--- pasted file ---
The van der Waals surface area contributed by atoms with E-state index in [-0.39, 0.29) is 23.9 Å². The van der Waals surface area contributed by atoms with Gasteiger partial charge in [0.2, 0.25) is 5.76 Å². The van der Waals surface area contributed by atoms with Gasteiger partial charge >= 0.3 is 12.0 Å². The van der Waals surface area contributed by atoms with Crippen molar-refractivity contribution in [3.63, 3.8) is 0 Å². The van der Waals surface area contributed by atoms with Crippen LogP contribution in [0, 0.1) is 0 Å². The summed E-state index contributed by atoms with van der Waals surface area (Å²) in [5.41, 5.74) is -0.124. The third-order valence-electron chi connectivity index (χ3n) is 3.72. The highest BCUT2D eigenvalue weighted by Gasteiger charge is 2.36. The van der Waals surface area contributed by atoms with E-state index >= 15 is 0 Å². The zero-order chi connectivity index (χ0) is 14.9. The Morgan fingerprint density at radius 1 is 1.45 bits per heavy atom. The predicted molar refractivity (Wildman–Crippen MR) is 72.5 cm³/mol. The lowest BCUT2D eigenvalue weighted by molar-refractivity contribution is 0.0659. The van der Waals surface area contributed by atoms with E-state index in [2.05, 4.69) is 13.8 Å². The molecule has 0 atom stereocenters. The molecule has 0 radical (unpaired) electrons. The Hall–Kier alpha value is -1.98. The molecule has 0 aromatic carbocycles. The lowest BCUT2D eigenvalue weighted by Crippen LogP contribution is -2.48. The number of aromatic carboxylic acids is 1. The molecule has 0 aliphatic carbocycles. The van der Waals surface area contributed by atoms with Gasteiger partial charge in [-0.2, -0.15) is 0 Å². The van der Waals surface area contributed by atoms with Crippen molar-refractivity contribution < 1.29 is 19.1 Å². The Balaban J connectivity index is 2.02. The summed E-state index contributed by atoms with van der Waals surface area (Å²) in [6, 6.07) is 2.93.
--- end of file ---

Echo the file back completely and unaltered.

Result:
The van der Waals surface area contributed by atoms with E-state index in [-0.39, 0.29) is 23.9 Å². The van der Waals surface area contributed by atoms with Gasteiger partial charge in [0.2, 0.25) is 5.76 Å². The van der Waals surface area contributed by atoms with Gasteiger partial charge >= 0.3 is 12.0 Å². The van der Waals surface area contributed by atoms with Crippen molar-refractivity contribution in [3.63, 3.8) is 0 Å². The van der Waals surface area contributed by atoms with Crippen LogP contribution in [0, 0.1) is 0 Å². The summed E-state index contributed by atoms with van der Waals surface area (Å²) in [5.41, 5.74) is -0.124. The third-order valence-electron chi connectivity index (χ3n) is 3.72. The highest BCUT2D eigenvalue weighted by Gasteiger charge is 2.36. The van der Waals surface area contributed by atoms with E-state index >= 15 is 0 Å². The zero-order chi connectivity index (χ0) is 14.9. The Morgan fingerprint density at radius 1 is 1.45 bits per heavy atom. The predicted molar refractivity (Wildman–Crippen MR) is 72.5 cm³/mol. The lowest BCUT2D eigenvalue weighted by molar-refractivity contribution is 0.0659. The van der Waals surface area contributed by atoms with E-state index in [2.05, 4.69) is 13.8 Å². The molecule has 0 atom stereocenters. The molecule has 0 radical (unpaired) electrons. The Hall–Kier alpha value is -1.98. The molecule has 0 aromatic carbocycles. The lowest BCUT2D eigenvalue weighted by Crippen LogP contribution is -2.48. The number of aromatic carboxylic acids is 1. The molecule has 0 aliphatic carbocycles. The van der Waals surface area contributed by atoms with Gasteiger partial charge in [-0.2, -0.15) is 0 Å². The van der Waals surface area contributed by atoms with Crippen molar-refractivity contribution < 1.29 is 19.1 Å². The Balaban J connectivity index is 2.02. The summed E-state index contributed by atoms with van der Waals surface area (Å²) in [6, 6.07) is 2.93.